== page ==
Finding a Niche that you Love

When you first start in business you may think that you can deliver a variety of services to a wide range of people. And you may well be capable of that. But it isn’t going to help your business.

Knowing exactly where your strengths lie, what types of services or products you want to be offering and which niche you are targeting does not reduce your likelihood of making sales. Most likely it will help you to increase sales. Your marketing dollars can be fine tuned to appeal to exactly your niche and not wasted on non-niche bystanders who aren’t ready to buy.

So how do you decide exactly what your niche is and who you want to work with? 

Ask yourself these questions and see what you come up with:

1. Where are you at your happiest?

Do you prefer to work inside or outside? Or do you prefer a combination of working inside and outside. Is your happiness determined by the weather? Or is your happiness determined by what you can achieve or how you can serve your clients? 

Do you lean towards indoor or outdoor activities in your leisure time?

2. At what time of the day do you feel like you function best?

When do you have your most energy and when do you find it easiest to focus and really crank things out?

Knowing your peak operating time  can help you identify what type of niche might work well for you – I’ve never met a dairy owner who likes to sleep late! There might be a good reason for that…

3. Do you prefer to be active or studious and quiet?

Are you at your happiest when you are out doing things? Building, or walking or swimming or crreating? Do you prefer an active physically demanding activity?

Or do you gravitate towards work which allows you to sit quietly, either at a desk or other quiet location?

Or perhaps you prefer a bit of activity interspersed with periods of quiet reflection and analysis?

4. Where is your focus?

Do you like to understand the big picture or do you prefer having a detailed understanding of every single working part of a problem before you can develop a solution?

Do you like to create a vision for the future or do you prefer to focus on the present?

Knowing how your mind prefers to work can help you understand where your skills lie – we tend to gravitate to the things we do well.

Similarly, do you tend to see problems or solutions? Are you more optimistic or pessimistic?

5. Numbers, Words or Pictures?

When you’re seeking to understand something do your seek out the numbers, or a great description or need to see the problem before you can begin to solve it?

Are you prone to working up diagrams on the back of an envelope or a white board or are you more comfortable talking out the issues with a trusted friend or colleague?

6. Your ideal day

If you could create work that involved lots of ideal days, what would it look slike? Wouyld you be working with lots of people simultaneously in big groups or would you prefer to be interacting with one person at a time?

Or do you prefer to work alone and at a distance from people, only interacting when you absolutely have to?

You may well be one of those people that enjoys working with people to a certain degree but you also need some time on your own to solve problems, process information or prepare for future opportunities.

6. What's your favourite?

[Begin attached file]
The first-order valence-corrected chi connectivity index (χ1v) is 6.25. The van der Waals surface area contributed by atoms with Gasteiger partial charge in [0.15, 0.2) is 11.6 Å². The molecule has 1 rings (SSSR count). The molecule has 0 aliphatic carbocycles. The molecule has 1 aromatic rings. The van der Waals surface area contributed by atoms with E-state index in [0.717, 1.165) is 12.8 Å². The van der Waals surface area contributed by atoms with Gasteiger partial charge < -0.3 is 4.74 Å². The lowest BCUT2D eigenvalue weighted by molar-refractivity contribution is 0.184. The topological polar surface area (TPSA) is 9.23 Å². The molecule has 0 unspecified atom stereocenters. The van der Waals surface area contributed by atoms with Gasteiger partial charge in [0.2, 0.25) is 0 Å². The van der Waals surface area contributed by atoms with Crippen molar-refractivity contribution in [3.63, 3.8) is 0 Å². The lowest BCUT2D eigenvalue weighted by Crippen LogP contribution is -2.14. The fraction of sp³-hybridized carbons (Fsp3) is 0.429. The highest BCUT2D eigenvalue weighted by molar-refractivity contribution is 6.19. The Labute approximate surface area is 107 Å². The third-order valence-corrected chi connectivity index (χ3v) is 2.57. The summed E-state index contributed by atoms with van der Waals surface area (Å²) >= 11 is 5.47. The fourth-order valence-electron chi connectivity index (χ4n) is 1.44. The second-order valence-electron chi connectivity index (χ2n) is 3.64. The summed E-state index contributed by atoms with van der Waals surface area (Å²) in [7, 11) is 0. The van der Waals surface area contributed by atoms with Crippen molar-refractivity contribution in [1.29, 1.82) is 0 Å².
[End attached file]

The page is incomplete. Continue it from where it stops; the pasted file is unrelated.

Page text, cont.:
Who are your favourite clients and why? What makes them ideal to work with for you?And what type of work do you enjoy most when you are working with those clients or customers? If you haven’t started yet, think about the types of people you like to spend time with in your current working situation. 

Do you prefer days filled with meetings or days filled with outdoor activities that involve working among nature or somewhere else?

While you’re thinking about that, what type of work would you HATE doing? What is the one thing you can never see yourself taking up doing? What is it that you think you would hate? Why would you dislike it? This can be as much of a guide as knowing what you like – and a great key to making sure you avoid setting yourself up in a business you won’t love. Because if you don’t love it, the hard days will be impossible and the good days will only be bearable. Better to create a business for yourself doing mostly what you love. Then the hard days will be worth it and the good days will be great!

Once you’ve answered these questions, you will have some information about the types of work that you enjoy. Consider which activities give you energy and which ones leave you feeling drained and tired. In your past career, jobs or businesses, what things have you really enjoyed and what haven’t you enjoyed so much? Try things out – consider them as options for assessment and become a scientist in designing your own life.

If you’ve already started your business and feel that you’re not quite in your happy place, then consider how you might pivot your business to move towards how you would prefer to work. A small pivot may be all it might take to move your business from blah blah blah to yeehah! 

P.S.

Found a spelling or grammatical error in this post? Then contact me as soon as possible and let me know and I will offer you a free 30-minute review of your digital presence and some fresh ideas you can try out for free.

Get in Touch

If you’d like help getting your website up and running, then simply book a free strategy call and I can help you through the process by helping you to:

1. Define your target market.

2. Write great copy for your website that compels your customers to use your services.

3. Build you a website that can scale as your business grows.

4. Ensure your website is device compatible – by making sure your website works across a range of phones, tablets, screens and laptops.

5. Get your digital marketing journey started so you can focus on what you do best.

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